By Jake Tiger
In response to the shelter-in-place on April 3, Rider is offering 10 emergency preparedness training sessions in Rue Auditorium, with the goal of better equipping the community for hostile intruder and active shooter scenarios.
A training session led by Capt. Matthew Babcock, assistant director of Public Safety, and David Burns, commander of emergency management and preparedness, was held at 2 p.m. on April 17.
“The biggest piece to come out of this whole incident that happened was the educational component, and that’s what we recognized right away,” Babcock said during the training. “We approved these 10 sessions right away. The plan is to get these into all the new employee orientations … present the same information, as well as new student orientations.”
During the session, Babcock and Burns broke down the “Run, Hide, Fight” approach, “trusting your gut” and having a “survival mindset” in the time it takes for law enforcement to arrive and neutralize the threat.
“Basically, what we’re saying is prepare for the next 10 minutes,” said Burns. “Protect your own safety and security, develop a survival mindset and be aware.”
More information on the “Run, Hide, Fight” method can be found on Rider’s website within the Emergency Response Tips page.
The officers also covered Public Safety’s three phone numbers and their purposes, including the department’s Bronc Safety Services, non-emergency and emergency lines.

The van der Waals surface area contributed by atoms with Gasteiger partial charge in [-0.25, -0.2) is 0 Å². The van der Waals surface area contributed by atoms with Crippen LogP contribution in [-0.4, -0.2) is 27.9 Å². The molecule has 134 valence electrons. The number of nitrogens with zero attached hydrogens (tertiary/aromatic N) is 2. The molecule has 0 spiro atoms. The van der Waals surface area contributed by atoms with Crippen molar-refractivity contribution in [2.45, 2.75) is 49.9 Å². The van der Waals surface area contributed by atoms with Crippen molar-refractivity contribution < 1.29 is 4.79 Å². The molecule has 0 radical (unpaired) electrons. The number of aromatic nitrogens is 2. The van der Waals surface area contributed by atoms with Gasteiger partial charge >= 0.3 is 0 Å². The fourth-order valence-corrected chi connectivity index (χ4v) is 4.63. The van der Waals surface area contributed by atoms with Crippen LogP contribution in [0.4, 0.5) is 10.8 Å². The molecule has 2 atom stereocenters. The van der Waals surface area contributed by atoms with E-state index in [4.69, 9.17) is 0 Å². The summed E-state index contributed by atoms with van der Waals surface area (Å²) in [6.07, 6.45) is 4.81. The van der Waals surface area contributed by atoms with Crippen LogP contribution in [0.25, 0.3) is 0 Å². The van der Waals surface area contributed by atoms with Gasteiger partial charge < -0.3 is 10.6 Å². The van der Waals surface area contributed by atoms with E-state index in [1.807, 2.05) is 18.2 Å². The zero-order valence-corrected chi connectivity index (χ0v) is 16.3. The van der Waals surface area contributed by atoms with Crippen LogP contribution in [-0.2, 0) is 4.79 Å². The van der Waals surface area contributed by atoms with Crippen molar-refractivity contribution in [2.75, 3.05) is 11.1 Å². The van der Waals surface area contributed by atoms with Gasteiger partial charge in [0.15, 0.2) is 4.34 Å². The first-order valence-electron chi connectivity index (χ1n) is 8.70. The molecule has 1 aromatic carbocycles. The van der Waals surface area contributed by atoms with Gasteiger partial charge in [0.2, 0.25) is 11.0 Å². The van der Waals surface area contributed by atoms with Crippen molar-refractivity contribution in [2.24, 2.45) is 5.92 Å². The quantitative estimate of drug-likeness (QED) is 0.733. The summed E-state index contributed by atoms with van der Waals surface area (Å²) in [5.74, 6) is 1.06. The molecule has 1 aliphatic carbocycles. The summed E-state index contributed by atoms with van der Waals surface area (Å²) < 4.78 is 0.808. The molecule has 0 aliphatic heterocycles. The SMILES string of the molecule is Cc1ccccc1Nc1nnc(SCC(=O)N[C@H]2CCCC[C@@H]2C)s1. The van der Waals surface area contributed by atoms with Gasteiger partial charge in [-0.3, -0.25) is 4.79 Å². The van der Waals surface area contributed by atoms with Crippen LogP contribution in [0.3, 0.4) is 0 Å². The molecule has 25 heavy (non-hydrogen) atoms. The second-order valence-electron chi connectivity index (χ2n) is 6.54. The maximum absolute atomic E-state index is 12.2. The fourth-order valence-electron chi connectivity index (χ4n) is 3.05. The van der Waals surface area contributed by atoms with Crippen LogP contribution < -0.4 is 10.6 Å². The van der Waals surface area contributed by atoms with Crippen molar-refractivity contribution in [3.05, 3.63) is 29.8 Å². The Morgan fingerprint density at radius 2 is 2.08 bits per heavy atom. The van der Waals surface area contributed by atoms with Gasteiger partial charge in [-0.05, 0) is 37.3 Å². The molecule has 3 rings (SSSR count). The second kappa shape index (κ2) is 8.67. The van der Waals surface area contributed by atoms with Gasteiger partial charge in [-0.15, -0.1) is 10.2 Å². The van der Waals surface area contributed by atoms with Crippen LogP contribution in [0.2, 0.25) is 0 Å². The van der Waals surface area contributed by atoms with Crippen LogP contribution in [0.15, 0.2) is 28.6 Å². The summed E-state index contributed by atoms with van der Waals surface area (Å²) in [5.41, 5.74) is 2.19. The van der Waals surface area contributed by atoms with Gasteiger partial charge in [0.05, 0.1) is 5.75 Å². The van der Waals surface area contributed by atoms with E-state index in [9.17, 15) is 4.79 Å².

During on-campus emergencies, Public Safety stressed the importance of calling its emergency line (609-896-7777), not 911, and to never assume that someone has already called in the emergency.
According to Burns, 911 calls go through multiple redirections before they reach the local police department, resulting in a slower response time compared to Public Safety’s emergency line, which goes straight to Rider’s dispatch center.
“If you’re going to use your cell phone to call 911, there will be some time delay,” said Burns. “If you have to call 911 in an emergency, use the 7777 number, which comes right into public safety.”
Babcock stated that Public Safety’s dispatch center received 257 calls during the 52-minute shelter-in-place. Burns added that the phone lines became “locked up” due to the volume of calls. Going forward, the department plans to be better equipped for emergency situations and influx of calls they coincide with.
“We don’t want to miss any valuable information because it’s difficult for us to pick up the phone and utilize that PA system,” said Burns. “That’s one of the areas we recognize we need to develop, and we’re working on getting more telephone lines into our dispatch center to free up the phones when we need them.”
According to Burns and Babcock, Rider plans to hold a hostile intruder/active shooter drill during the second week of January 2024 to better prepare the community for situations like the shelter-in-place on April 3.
Public Safety is looking for 150 students, staff and faculty to volunteer for the drill next January, but as of now, the drill is still being planned. Later this year, Public Safety plans to send out an informational email about the drill with ways to volunteer.
“[We have] large-scale drills coming up,” said Babcock. “We do plan on building out the training component of this, much larger than what you’re seeing here. This would just be phase one.”
The next training session is on April 20 at 10 a.m., with four more to follow in the final weeks of the semester. Online registration is required.